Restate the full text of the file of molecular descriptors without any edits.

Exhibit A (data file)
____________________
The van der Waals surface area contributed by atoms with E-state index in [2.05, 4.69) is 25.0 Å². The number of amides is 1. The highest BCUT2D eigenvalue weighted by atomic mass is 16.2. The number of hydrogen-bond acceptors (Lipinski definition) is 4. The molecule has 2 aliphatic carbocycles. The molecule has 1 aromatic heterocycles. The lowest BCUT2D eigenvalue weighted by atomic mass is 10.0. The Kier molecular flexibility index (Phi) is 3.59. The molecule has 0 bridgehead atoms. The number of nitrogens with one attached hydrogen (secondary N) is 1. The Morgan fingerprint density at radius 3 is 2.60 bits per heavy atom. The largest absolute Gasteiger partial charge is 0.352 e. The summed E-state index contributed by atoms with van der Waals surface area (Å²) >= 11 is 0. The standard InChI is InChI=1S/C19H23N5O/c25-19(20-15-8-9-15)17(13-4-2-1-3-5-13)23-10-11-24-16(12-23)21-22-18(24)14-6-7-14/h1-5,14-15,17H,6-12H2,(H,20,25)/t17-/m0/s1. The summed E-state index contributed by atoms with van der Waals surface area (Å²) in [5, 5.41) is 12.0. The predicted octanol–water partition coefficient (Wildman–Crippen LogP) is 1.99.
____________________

The van der Waals surface area contributed by atoms with E-state index in [2.05, 4.69) is 25.0 Å². The number of amides is 1. The highest BCUT2D eigenvalue weighted by atomic mass is 16.2. The number of hydrogen-bond acceptors (Lipinski definition) is 4. The molecule has 2 aliphatic carbocycles. The molecule has 1 aromatic heterocycles. The lowest BCUT2D eigenvalue weighted by atomic mass is 10.0. The Kier molecular flexibility index (Phi) is 3.59. The molecule has 0 bridgehead atoms. The number of nitrogens with one attached hydrogen (secondary N) is 1. The Morgan fingerprint density at radius 3 is 2.60 bits per heavy atom. The largest absolute Gasteiger partial charge is 0.352 e. The summed E-state index contributed by atoms with van der Waals surface area (Å²) >= 11 is 0. The standard InChI is InChI=1S/C19H23N5O/c25-19(20-15-8-9-15)17(13-4-2-1-3-5-13)23-10-11-24-16(12-23)21-22-18(24)14-6-7-14/h1-5,14-15,17H,6-12H2,(H,20,25)/t17-/m0/s1. The summed E-state index contributed by atoms with van der Waals surface area (Å²) in [5, 5.41) is 12.0. The predicted octanol–water partition coefficient (Wildman–Crippen LogP) is 1.99.